EU ministers look for ways to appease Turkey
By Eric Maurice
EU foreign affairs ministers on Friday (2 September) signaled a willingness to ease tensions with Turkey after relations were damaged by a failed coup against president Recep Tayyip Erdogan in July.
A meeting on Saturday with Turkey's Europe minister Omer Celik could also open the way to an agreement on visa liberalisation later this year.
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"I expect that after tomorrow's meeting we will help to improve, normalise the atmosphere between the EU and Turkey," sais Slovakia's Miroslav Lajcak, whose country currently chairs the council of the EU.
"Turkey is an important partner, we need to clarify what it is that what we want from Turkey and with Turkey," he told journalists before the meeting in Bratislava.
Since the coup and the widespread crackdown that followed, Ankara has accused the EU of not being supportive enough and Europeans have warned Turkish authorities against violations of human rights and the rule of law.
Erdogan has also threatened to scrap a migrant deal signed off in March if his country was not granted a visa-free regime by the end of October.
Lajcak expressed some kind of European mea culpa. He said that while visiting Ankara last week, he "could feel very strong emotions on the Turkish side that the EU reacted very slowly" to the attempted coup.
"We need to clean the atmosphere," a EU source told EUobserver, adding that Turkey is "too big to be ignored".
The diplomacy chiefs exchanged their views before meeting Celik on Saturday.
They held what the source said was a long and intense discussion on the issue and "nobody left the room even to go to the toilets".
Before meeting Celik they had "to mentally prepare", the source said, and bridge differences between themselves, with some countries holding a harder line towards Turkey.
The Austrian minister Sebastian Kurz, in particular, repeated that his country wanted to suspend accession talks with Turkey.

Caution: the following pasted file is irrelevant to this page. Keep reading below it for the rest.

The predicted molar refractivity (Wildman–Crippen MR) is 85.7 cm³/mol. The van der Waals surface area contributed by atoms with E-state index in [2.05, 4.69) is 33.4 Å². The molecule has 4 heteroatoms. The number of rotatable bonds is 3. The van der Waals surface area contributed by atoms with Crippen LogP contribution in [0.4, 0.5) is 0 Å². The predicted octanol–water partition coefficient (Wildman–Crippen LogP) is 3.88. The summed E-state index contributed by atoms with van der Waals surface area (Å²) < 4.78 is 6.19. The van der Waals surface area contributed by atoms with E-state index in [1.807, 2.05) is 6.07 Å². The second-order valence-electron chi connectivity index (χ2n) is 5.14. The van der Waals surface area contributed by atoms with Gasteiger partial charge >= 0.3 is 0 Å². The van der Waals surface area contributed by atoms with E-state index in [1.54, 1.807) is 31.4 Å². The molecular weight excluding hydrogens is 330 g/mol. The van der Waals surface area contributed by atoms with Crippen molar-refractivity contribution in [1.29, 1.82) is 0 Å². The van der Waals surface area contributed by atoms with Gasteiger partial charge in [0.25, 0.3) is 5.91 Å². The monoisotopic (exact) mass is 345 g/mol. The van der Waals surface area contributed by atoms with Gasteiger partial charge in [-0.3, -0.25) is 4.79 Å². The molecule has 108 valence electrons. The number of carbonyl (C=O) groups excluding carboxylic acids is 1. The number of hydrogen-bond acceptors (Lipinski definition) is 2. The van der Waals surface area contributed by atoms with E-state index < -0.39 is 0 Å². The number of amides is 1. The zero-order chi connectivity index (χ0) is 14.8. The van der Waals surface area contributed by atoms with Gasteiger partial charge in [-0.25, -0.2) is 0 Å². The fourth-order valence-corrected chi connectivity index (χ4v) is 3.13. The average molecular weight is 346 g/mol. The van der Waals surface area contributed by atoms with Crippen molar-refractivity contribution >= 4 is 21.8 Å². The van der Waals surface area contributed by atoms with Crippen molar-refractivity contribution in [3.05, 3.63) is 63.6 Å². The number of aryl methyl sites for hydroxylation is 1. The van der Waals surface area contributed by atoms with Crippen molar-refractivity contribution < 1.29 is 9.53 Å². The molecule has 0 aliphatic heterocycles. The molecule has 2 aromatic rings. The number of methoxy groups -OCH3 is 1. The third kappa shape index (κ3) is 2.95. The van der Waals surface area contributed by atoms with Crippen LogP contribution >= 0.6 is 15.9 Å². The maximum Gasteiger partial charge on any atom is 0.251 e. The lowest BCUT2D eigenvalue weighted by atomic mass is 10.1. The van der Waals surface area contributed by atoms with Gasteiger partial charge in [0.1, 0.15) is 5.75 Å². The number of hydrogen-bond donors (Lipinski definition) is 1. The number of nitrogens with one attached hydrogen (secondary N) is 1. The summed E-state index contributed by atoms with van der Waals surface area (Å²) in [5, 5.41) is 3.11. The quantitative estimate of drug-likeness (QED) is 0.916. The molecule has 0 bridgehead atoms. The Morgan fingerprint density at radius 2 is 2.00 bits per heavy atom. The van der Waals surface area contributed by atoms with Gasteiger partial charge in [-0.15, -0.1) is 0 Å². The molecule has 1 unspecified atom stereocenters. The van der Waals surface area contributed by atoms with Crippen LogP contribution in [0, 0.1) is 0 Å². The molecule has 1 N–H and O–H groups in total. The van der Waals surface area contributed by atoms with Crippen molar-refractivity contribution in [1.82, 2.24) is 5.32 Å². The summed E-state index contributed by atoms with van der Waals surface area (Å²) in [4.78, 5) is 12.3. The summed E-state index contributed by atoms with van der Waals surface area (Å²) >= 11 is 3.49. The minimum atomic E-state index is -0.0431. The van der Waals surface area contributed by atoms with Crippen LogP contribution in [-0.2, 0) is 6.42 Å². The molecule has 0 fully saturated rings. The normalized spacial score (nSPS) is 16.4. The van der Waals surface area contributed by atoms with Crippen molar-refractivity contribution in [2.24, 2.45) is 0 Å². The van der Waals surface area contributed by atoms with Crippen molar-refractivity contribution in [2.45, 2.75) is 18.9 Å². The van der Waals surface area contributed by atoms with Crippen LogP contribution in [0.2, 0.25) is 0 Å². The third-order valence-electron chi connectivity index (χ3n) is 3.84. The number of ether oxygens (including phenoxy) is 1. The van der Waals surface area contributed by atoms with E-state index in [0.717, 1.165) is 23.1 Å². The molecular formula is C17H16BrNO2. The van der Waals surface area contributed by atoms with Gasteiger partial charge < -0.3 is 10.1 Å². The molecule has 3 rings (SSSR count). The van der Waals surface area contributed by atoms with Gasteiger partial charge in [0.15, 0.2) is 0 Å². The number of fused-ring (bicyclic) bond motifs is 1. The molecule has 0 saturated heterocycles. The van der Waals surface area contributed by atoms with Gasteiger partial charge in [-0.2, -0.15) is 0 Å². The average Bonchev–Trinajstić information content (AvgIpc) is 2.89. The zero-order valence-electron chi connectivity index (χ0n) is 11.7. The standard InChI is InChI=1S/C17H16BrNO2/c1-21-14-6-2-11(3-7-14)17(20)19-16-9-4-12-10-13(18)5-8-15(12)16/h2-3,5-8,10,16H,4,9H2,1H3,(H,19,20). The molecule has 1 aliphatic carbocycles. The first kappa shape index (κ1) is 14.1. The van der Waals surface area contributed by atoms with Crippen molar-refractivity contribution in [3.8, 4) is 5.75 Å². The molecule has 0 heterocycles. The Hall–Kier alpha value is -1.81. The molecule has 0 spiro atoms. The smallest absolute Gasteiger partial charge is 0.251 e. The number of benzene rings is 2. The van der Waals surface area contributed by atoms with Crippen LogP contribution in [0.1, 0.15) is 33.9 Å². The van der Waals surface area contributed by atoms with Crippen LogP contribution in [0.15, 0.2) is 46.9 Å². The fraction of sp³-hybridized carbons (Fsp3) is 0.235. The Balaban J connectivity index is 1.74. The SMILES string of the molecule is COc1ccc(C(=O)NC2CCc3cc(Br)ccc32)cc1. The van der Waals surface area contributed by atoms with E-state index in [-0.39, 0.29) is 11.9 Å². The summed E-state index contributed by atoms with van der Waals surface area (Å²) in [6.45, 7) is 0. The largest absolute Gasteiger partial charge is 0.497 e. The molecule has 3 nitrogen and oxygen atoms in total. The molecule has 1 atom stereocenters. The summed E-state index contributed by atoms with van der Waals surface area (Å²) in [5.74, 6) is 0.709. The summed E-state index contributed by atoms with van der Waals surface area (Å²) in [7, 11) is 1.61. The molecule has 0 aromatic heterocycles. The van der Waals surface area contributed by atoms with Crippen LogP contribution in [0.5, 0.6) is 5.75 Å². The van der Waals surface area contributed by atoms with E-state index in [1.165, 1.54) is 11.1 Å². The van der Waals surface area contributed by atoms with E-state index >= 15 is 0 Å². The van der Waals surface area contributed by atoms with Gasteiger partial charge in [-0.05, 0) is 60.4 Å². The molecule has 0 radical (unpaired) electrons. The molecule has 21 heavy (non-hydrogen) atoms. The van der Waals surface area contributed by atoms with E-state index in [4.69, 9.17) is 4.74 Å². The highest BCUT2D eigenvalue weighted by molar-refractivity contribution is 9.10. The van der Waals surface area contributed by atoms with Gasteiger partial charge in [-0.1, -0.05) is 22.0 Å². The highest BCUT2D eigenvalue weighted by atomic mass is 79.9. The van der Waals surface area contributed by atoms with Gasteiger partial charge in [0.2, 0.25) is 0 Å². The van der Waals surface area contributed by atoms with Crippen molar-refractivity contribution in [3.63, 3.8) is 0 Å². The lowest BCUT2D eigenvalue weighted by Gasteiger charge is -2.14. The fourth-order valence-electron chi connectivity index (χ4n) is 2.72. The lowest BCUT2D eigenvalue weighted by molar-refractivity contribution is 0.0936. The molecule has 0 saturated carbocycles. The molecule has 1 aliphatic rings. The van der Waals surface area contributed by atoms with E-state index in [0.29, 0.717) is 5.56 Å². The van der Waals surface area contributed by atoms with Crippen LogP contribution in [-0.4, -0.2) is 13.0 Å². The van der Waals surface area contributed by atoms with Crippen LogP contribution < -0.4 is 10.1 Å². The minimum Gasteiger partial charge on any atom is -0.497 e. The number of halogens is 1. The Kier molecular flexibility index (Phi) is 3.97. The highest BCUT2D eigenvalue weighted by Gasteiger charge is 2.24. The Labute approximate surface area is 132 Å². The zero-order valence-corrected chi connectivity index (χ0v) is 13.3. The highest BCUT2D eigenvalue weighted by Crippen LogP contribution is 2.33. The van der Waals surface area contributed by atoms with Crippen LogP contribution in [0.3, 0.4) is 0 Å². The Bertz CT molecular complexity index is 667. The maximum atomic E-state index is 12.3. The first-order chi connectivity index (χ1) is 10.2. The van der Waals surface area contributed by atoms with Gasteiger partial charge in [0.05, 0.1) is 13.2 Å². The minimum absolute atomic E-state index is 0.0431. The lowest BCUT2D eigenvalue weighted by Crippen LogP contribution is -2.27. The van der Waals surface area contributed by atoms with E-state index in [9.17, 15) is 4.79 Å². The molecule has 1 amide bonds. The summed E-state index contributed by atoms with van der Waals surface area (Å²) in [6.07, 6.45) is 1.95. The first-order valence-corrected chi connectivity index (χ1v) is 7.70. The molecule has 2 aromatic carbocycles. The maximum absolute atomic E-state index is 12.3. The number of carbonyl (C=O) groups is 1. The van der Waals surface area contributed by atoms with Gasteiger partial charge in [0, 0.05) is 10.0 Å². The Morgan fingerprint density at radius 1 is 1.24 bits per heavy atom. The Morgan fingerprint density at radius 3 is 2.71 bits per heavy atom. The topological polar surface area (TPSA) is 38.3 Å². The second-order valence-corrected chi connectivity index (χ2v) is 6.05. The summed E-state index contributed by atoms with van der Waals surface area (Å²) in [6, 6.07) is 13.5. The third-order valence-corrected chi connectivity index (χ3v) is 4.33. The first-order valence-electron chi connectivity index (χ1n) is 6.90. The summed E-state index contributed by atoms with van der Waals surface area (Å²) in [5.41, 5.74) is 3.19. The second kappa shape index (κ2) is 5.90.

"The EU and Turkey can intensively cooperate on economy and other issues, but I don't see Turkey as a member of the European Union," he said before the meeting.
"We consider that purges and attempt to muzzle dissent are a wrong path. The EU must show a clear attitude," he said.
Kurz's compatriot and EU neighbourhood commissioner Johannes Hahn said the EU had "more important topics of discussion than accession" and that focussing on that issue "creates an artificial discussion".
After both migration commissioner Dimitris Avramopoulos and European Parliament president Matin Schulz visited Ankara on Thursday and said that the EU and Turkey should be able to find a solution to grant Turkish citizens a visa-free regime, some EU officials said Friday that a compromise was at hand.
"There are signs on both sides that we want to find compromise," the EU source said. The official said that despite public threat, Turkey did not really want to scrap the migrant deal.
He also said that while Turkish government was "pushing aggressively" to get visa liberalisation without changing an anti-terror law as required by the EU, it was showing a readiness to find a solution "to outline a way to fulfill" EU criteria.
A solution could be that Turkey makes a commitment to change the controversial law so that the EU says the benchmarks are met.
Asked by EUobserver, French minister Jean-Marc Ayrault did not comment about that possibility but said that it was EU and Turkish "common interest that things make progress".
After weeks of tensions and with a Turkish government increasingly difficult to deal with, the EU source admitted that the EU would have to take a possible Turkish commitment at face value.
"What leverage do we have?," he asked, implying a negative answer.